Groundwater that seeps into the coastal zone beneath the ocean’s surface—termed submarine groundwater discharge (SGD)—is an important source of fresh water and nutrients to nearshore coral reefs throughout the globe. A recently published study, led by researchers at tSOEST, sheds light on the ways SGD affects coral reef growth.
“SGD is common on nearshore coral reefs, especially in Hawai‘i, so we set out to test how SGD affects coral reef growth in Maunalua Bay, O’ahu.” said Megan Donahue, associate researcher at the Hawai‘i Institute of Marine Biology (HIMB) in SOEST and senior author of the study.
Two processes contribute to the overall growth of coral reefs: coral growth and bioerosion, the natural breakdown of coral reefs by reef organisms. In areas with high levels of SGD, it was a double whammy for coral reefs. Corals that were right next to SGD seeps performed poorly, likely due to the stress of too much fresh water.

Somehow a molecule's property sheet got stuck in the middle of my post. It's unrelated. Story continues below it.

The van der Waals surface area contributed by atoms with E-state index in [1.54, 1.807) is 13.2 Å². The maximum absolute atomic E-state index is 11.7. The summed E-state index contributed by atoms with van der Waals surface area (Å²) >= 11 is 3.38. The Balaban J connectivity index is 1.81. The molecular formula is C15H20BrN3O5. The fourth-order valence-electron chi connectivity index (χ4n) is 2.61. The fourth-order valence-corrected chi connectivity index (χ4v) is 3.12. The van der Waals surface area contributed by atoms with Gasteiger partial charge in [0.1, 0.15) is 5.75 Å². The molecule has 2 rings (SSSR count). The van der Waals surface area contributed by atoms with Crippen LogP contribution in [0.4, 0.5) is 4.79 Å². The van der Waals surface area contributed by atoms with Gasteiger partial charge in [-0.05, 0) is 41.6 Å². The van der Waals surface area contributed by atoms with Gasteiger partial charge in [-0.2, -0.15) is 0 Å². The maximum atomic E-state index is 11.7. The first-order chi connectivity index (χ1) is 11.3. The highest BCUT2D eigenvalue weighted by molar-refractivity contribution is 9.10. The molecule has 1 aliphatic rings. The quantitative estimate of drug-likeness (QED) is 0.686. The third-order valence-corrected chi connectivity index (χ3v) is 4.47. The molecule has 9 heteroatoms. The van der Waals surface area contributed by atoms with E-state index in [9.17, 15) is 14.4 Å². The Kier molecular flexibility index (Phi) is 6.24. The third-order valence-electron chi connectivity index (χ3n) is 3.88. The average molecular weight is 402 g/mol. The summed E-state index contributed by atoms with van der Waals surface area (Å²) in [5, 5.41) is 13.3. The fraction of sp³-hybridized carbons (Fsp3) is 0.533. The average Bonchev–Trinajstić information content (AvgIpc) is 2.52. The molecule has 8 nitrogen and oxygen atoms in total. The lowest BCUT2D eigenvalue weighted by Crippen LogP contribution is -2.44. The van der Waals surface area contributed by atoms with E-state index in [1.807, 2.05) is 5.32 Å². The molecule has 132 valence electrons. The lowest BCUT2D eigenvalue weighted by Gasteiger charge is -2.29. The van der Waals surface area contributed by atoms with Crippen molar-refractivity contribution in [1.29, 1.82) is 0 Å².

“Additionally, we found that marine organisms responsible for bioerosion broke down the skeletal reef framework very quickly when exposed to high amounts of SGD,” said lead author Katie Lubarsky, who completed this research as part of her graduate degree in Marine Biology at UH Mānoa.
To the researchers’ surprise, SGD actually enhanced coral growth when the nutrient enrichment and freshwater from the groundwater was at low levels.
Their results indicate that corals can thrive on SGD-impacted reefs if isolated from secondary stressors such as competition from seaweeds and sedimentation.